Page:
In fact, behind the scenes, Biggar’s outspokenness became a strike against her in her role as NEAT’s eco-adviser—and, allegedly, one of the reasons she was fired two years later.

Photograph by Grant Harder
Letting off steam Processing plants in northern BC prepare liquefied natural gas for transport to the coast.

Fort Nelson, the largest community in the Northern Rockies Regional Municipality, is situated in the northeast corner of British Columbia, just a few hours south of the province’s borders with Yukon and Northwest Territories. There are two ways to reach it: by plane, via a small airport, or by the winding Alaska Highway, which runs more than 2,200 kilometres from Delta Junction, Alaska, to Dawson Creek, near the Alberta border. On the long stretch between Fort St. John and Fort Nelson, the highway twists around natural-gas camps—Wonowon, Pink Mountain, Buckinghorse—before skirting the northern Rockies. At the Wonowon gas station, you can get everything from fried chicken to winter coats to liquor, trail mix, and hunting caps. The main road, Highway 97, spurs off into various mud and gravel paths that lead out to rigs, wells, and field plants. The farther north you get, the shorter the trees are—aspen, birch, and swaths of beetle-decimated pine.

Fort Nelson feels like a northern town. Outside the core, the roads transition quickly from pavement to gravel. Much of the housing stock tilts toward semi-permanence: prefab trailer homes with Tyvek paper showing around the windows are everywhere. Fort Nelson sits atop the Horn River Basin, and close to the Liard Basin—two of the province’s key areas for unconventional natural-gas development. Forty-four percent of the working population is employed in the oil and gas sector. (Although there isn’t much oil to speak of in BC, northerners refer to the industry in that conjoined way—“oil and gas”—which speaks to the long shadow cast here by Albertan companies.) Everything, from the rec centre to NEAT to the local sports teams, receives support from the industry; a donation plaque in the entrance of the rec centre gives equal billing to the province, the federal government, Encana, Mayor Bill Streeper, and Black Diamond, a company that builds work camps. Almost everyone I spoke to told me the same thing: this town would not exist were it not for oil and gas.

The Northern Rockies Regional Municipality accounts for nearly 10 percent of BC’s land mass, but only 0.1 percent of its population. The municipality’s demographics are unusual: its official population hovers around 5,000, and its median age, thirty-four, is eight years lower than the province’s. The median annual household income of $86,470 is about $26,000 higher than that of the rest of BC. This, however, is only what the NRRM has been able to capture in demographic snapshots. During peak periods of gas exploration and production, it has a fly-in, fly-out population that Streeper estimates to be as high as 3,000—workers who make their permanent homes elsewhere, but come for shifts in the shale-gas basins.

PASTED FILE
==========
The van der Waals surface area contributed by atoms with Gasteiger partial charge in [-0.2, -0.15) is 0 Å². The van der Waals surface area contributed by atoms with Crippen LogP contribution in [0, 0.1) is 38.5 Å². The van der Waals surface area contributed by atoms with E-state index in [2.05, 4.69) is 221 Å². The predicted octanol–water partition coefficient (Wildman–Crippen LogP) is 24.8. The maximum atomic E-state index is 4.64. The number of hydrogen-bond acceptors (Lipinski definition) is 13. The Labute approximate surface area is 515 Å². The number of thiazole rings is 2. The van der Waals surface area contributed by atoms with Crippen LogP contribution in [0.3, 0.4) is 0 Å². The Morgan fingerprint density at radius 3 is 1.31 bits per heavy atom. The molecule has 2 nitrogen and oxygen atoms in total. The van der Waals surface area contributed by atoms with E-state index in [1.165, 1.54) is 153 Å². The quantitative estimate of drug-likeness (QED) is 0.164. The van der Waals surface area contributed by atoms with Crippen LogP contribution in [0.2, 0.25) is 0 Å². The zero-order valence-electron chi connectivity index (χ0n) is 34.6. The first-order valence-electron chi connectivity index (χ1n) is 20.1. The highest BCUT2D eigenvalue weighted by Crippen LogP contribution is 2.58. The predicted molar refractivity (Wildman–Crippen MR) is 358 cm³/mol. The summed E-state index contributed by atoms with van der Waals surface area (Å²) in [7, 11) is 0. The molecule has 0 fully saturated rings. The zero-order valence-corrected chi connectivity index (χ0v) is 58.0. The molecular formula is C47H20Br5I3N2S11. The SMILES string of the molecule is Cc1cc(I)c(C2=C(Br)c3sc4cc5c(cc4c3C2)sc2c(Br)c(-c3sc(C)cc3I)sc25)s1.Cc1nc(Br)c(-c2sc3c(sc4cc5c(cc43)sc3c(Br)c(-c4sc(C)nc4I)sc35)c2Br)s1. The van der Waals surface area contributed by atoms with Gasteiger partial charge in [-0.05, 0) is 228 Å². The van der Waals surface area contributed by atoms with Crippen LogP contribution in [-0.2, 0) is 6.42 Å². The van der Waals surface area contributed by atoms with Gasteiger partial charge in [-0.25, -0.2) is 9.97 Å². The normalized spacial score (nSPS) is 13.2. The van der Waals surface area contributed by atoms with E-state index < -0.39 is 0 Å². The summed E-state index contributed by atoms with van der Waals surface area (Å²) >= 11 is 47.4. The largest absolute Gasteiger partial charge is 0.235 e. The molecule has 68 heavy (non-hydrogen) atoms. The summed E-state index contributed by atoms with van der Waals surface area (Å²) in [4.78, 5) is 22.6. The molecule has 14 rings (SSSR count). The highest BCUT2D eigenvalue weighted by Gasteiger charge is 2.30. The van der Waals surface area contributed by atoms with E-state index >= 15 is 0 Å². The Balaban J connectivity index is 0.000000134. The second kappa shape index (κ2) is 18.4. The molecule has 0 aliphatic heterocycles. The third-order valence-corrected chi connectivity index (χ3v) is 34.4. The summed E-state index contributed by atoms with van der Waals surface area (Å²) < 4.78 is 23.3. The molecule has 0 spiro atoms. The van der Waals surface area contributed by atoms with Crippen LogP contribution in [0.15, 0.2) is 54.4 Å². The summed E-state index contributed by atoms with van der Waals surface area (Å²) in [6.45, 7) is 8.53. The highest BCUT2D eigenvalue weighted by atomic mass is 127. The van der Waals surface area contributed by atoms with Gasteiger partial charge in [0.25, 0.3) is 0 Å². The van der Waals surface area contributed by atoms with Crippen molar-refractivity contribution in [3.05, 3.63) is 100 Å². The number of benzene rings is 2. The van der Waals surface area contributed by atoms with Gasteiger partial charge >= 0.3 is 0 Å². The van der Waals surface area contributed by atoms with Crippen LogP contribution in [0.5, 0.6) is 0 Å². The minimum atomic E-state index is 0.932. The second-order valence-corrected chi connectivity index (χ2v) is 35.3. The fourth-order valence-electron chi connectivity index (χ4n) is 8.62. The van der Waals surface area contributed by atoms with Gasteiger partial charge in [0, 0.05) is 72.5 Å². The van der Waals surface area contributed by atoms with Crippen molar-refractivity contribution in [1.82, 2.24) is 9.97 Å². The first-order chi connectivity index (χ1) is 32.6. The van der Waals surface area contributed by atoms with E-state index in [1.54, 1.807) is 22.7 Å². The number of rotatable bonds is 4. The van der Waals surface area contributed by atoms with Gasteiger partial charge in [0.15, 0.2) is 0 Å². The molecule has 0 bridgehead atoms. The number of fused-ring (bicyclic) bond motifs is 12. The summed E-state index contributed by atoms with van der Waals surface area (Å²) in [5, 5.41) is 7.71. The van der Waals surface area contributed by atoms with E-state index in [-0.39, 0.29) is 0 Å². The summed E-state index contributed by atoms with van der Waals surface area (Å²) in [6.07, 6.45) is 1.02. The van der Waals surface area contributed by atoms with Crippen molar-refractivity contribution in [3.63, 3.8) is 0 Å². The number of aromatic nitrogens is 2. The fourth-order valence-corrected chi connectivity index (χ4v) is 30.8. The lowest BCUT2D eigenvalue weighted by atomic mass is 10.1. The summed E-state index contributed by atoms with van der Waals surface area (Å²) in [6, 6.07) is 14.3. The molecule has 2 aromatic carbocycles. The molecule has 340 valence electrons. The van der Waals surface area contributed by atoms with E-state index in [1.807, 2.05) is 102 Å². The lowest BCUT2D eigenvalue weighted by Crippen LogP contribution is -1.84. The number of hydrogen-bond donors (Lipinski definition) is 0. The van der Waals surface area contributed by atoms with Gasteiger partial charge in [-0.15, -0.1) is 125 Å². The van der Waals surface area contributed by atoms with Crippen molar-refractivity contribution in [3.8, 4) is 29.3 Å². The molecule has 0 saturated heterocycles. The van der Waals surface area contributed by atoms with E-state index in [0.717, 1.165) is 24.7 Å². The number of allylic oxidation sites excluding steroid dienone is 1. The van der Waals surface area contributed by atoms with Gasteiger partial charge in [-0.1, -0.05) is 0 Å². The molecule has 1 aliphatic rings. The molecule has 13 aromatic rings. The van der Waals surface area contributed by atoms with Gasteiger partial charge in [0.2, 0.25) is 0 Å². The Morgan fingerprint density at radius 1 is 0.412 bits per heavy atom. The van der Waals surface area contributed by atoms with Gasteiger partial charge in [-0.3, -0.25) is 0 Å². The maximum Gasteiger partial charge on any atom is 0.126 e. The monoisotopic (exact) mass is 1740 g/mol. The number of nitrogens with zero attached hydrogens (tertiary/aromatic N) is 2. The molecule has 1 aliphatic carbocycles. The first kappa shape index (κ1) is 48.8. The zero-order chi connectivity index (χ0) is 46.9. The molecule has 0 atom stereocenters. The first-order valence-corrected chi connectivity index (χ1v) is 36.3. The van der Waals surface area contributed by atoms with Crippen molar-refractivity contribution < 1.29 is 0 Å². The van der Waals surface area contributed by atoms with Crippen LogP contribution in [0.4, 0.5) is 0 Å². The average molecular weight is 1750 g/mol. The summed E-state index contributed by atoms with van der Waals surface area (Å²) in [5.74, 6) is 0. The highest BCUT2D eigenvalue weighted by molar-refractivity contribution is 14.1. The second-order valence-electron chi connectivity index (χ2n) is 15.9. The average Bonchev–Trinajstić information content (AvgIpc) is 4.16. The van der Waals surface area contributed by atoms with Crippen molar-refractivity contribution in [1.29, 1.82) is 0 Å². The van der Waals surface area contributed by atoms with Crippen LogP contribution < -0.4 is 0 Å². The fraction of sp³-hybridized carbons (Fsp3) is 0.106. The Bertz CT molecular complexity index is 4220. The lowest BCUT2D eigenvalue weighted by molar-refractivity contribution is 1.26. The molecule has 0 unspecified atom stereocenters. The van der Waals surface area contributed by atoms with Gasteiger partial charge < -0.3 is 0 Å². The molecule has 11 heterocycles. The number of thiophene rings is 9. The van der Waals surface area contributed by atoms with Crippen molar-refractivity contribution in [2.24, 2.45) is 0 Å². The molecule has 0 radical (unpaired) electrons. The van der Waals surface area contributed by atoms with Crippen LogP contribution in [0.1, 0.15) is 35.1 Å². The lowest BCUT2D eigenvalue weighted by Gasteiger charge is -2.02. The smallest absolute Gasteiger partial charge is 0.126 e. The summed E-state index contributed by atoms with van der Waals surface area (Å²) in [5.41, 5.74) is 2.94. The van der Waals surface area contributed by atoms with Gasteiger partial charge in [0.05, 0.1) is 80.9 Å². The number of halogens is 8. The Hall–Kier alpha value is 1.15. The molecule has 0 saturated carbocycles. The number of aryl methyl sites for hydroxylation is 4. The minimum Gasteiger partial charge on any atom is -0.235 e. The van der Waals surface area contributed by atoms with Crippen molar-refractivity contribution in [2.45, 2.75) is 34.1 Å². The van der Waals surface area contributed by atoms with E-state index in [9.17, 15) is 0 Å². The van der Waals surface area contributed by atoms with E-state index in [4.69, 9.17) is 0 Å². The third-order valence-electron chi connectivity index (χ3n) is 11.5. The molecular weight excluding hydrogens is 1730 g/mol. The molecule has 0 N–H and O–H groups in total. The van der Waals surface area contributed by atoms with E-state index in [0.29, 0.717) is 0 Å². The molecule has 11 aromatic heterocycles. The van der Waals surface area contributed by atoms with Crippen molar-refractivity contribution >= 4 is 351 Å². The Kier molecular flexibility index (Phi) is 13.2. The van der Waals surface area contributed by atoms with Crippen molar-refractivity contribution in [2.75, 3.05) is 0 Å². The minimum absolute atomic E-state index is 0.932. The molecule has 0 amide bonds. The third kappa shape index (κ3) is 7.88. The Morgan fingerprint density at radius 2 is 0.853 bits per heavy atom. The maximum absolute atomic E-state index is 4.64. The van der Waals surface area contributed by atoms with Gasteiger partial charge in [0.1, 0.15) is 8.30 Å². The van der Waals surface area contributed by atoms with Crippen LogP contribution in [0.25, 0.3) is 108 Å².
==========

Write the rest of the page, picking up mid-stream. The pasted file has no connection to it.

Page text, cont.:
Gas is expected to be a boon to British Columbia, much as the tar sands have been to Alberta. BC has always relied heavily on natural resources to drive its economy; forestry used to be among the province’s largest industries, but the 2007 collapse of the US housing market, coupled with a devastating pine-beetle infestation, severely reduced its viability. In Fort Nelson, the 2008 closure of the town’s two biggest sawmill plants coincided with the announcement that the energy industry was poised to make a significant investment in shale-gas development in the region. The sawmill plants employed more than 400 people, many of whom were able to transition to working in natural gas. In the whole province, about 29,500 people—just under 1 percent of the population—work in the extractive industries, according to WorkBC, the government’s employment service. In the 2013–14 fiscal year, oil and gas revenues totalled about $1.3 billion.

Of course, also like Alberta’s tar sands, BC’s natural-gas development has its detractors. For the last several years, in the geographic centre of the province, the Unist’ot’en Aboriginal group has maintained a soft blockade, occupying its own land with a permanent camp. It will not consent to oil or gas pipelines crossing its territory. The Nadleh Whut’en First Nation and the Nak’azdli band recently took legal action after the province approved a TransCanada gas pipeline; they alleged that the government’s duty to consult them was not fulfilled. Groups such as Greenpeace, the Dogwood Initiative, and the David Suzuki Foundation have all been campaigning against natural gas extraction, and some mayors—including Vancouver’s Gregor Robertson and Burnaby’s Derek Corrigan—have publicly taken stands against encroachments by oil and gas companies on their municipalities’ lands and waterways.